We went down to Virginia to visit diaspora's parents this Christmas. The stay was relatively uneventful, it was good to see folks again and get a break from Ottawa winter, all about as you'd expect.
On the way back, though, we ran into a traffic jam along I-95 around Stafford VA. A couple of cop cars went by on the shoulders, so we figured there would be a delay because of an accident, par for the course, no biggie. A few more cop cars went by, which was a bit weird, but you know, maybe just an overreaction or something.
Then we drove past an accident where it looked like a simple rear-ending, pulled off on the left, with a couple of police cars, and things opened up for a bit, although I suspected that that was a secondary accident caused by an inattentive driver.
Sure enough, traffic jammed up again, and yet more police zoomed by, driving down the paved shoulders at speed with sirens going.
A helicopter hovered in the sky over the highway ahead, and stayed there.
Traffic came to a standstill. Police cars just kept coming. A couple of fire vehicles and one ambulance went by. Still more police, including an investigation unit truck.
We were completely stopped for about an hour and a half. Cars started turning back and driving back down the shoulders. Eventually, a state trooper came and told us to do the same, and then we were directed to cross over to the other side and redirected down a country highway (US-1, the Jefferson Davis Highway).
The country highway was crawling, unable to cope with the huge volume of traffic. We stopped for lunch and gas after another hour and a half, and heard that not just an accident, but a shooting was involved in whatever incident was delaying us.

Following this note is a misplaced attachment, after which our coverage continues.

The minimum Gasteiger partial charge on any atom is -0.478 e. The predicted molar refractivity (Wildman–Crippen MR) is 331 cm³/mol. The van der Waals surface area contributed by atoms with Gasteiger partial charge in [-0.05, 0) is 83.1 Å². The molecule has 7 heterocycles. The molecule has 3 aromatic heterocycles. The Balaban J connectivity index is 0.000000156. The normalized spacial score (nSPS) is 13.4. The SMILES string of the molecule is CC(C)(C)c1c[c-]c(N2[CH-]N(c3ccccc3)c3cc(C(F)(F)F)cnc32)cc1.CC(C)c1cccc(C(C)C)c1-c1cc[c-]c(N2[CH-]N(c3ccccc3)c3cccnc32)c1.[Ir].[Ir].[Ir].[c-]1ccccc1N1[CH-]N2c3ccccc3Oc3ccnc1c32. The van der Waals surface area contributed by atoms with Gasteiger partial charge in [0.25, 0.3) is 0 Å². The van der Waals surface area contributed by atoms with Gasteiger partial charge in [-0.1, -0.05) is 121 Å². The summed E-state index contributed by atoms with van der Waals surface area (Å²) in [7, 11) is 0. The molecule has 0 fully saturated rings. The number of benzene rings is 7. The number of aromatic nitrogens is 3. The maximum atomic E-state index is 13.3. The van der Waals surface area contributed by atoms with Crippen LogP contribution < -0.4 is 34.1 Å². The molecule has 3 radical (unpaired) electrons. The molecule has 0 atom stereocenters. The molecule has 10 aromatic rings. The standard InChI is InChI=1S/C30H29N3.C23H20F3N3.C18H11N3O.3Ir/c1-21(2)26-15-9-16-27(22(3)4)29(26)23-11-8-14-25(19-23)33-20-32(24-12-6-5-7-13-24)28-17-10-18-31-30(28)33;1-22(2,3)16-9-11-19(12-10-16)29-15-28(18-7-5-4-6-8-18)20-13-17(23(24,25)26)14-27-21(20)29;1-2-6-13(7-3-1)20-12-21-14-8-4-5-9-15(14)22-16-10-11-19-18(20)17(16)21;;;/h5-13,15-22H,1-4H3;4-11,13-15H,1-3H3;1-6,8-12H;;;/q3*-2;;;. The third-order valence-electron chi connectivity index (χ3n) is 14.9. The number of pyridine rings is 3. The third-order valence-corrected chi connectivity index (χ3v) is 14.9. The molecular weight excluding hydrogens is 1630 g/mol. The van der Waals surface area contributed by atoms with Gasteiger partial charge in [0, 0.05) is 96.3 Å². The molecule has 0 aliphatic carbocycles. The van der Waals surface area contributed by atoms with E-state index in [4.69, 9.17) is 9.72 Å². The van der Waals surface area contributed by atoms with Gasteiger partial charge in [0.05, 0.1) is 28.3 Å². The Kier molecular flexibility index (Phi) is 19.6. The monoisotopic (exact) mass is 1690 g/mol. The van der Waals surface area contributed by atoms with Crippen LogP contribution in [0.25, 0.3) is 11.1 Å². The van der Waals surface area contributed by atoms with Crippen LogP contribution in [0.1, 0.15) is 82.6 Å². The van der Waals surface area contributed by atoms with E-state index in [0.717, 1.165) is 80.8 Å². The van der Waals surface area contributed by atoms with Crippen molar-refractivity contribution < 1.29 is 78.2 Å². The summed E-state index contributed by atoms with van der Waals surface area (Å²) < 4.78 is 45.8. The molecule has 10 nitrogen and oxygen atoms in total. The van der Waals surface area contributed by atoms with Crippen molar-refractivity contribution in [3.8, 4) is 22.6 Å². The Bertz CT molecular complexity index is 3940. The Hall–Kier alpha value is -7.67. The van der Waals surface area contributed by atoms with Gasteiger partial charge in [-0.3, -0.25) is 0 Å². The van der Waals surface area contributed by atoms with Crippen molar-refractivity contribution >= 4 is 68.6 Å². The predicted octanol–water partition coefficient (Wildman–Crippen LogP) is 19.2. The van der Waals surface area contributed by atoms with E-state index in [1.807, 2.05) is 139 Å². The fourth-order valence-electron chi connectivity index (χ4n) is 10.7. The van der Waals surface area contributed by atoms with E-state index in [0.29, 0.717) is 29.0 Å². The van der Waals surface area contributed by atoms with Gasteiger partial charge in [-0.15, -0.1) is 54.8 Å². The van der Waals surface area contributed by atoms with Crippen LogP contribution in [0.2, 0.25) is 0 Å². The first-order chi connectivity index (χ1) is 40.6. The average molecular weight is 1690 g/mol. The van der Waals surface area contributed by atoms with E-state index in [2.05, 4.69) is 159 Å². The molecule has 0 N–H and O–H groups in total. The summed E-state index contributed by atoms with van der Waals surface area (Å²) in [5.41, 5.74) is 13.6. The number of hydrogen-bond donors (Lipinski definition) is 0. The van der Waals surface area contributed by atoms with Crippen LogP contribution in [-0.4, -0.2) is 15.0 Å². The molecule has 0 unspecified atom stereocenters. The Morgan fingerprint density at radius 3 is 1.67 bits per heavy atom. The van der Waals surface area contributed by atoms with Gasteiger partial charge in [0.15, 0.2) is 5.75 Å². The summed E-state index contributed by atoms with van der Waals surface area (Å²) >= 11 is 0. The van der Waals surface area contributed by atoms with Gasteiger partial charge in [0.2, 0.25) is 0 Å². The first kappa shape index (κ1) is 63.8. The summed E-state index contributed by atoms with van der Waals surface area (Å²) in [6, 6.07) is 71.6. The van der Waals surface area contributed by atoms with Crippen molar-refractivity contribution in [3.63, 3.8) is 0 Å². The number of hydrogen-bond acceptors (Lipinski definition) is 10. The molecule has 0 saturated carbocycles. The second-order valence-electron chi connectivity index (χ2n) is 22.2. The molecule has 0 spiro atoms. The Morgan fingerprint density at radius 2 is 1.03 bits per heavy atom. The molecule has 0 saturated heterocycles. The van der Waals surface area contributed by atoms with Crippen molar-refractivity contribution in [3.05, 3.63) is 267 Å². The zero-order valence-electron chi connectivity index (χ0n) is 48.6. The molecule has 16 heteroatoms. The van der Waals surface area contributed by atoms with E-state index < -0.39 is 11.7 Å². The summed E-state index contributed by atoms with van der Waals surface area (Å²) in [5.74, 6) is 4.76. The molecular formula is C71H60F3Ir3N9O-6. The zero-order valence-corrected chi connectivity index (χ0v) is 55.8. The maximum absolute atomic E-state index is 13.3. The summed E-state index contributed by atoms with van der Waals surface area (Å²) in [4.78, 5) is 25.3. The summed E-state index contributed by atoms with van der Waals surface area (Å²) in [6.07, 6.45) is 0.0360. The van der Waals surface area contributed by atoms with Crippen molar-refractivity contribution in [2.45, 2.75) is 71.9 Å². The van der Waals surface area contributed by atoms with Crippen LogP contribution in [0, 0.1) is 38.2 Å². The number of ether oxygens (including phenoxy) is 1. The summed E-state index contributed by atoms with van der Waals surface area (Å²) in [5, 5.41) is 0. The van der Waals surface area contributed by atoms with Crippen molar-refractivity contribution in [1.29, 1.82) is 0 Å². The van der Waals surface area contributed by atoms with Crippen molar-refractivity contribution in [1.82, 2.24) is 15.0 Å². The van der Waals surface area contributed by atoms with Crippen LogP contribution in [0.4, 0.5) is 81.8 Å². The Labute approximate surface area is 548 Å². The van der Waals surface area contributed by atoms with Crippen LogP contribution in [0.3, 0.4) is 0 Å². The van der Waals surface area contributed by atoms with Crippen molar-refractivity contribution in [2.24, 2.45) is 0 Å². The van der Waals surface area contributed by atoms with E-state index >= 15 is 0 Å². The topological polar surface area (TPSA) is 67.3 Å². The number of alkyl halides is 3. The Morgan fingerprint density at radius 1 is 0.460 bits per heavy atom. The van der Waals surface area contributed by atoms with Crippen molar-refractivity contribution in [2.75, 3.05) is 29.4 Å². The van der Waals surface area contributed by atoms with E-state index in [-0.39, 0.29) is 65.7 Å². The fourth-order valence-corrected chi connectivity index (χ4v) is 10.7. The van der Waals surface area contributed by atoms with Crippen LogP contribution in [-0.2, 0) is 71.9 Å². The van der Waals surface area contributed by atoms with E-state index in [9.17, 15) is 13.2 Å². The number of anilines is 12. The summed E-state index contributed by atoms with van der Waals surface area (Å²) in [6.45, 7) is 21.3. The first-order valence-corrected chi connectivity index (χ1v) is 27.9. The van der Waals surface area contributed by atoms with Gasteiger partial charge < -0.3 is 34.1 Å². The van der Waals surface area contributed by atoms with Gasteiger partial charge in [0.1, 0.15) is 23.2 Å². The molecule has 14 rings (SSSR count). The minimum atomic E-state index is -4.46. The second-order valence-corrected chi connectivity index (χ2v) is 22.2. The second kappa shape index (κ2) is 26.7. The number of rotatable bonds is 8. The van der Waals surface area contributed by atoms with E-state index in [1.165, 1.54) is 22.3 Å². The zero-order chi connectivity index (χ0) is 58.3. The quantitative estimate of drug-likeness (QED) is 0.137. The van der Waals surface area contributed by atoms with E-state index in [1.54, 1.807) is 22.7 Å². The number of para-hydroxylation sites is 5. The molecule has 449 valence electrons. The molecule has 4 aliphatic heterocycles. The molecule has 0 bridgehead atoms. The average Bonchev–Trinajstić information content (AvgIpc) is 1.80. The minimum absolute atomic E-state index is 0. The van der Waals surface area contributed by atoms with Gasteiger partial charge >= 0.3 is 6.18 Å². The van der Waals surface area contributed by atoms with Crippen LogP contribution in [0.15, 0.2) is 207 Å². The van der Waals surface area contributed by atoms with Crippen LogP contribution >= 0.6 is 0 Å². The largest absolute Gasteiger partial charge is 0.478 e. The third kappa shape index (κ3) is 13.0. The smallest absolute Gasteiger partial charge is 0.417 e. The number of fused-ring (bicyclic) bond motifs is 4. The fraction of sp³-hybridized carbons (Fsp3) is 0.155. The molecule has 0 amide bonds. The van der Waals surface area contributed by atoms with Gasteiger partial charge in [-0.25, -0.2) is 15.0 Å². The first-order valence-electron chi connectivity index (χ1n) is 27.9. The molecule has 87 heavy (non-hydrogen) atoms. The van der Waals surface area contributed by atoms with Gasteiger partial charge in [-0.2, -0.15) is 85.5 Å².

After lunch, I asked a trooper directing traffic, and he said that the highway was reopened, so we escaped the rest of the detour crawling down US-1. If he hadn't said that, we might well have turned back, because the detour looked like hours more.
We went back to the Interstate, which itself took about twenty minutes, and once there, waited about fifteen minutes more for traffic to start flowing again. A little ways down the road, we drove by the investigations unit truck and a few police cars, and there was spill absorbent scattered across the highway.
We only found out the rest of the story the next morning, because by the time we got back to Ottawa, it was about 4 a.m., about four and a half hours after our expected arrival time.
Googling the news, it looks like a man shot his wife and then led the police on a chase onto I-95, in the course of which he tried to shoot at police. The minor accident we passed first seems to have been a result of one such attempt, where the officer ducked just in time: the bullet was retrieved from the driver's headrest. Eventually, the fugitive hit a guardrail and rolled his SUV, and shot himself. He was taken to hospital by helicopter, but died there.
The police handled the whole thing very well, as best I can tell. No police fired weapons, despite the fact that this person was shooting at them. Only the man's wife and he were killed or seriously injured, and they even tried everything they could to save him. Police don't always live up to their mission--none of us do--but their handling of this incident was a pretty good example of how they can maintain lawfulness even under extreme circumstances.
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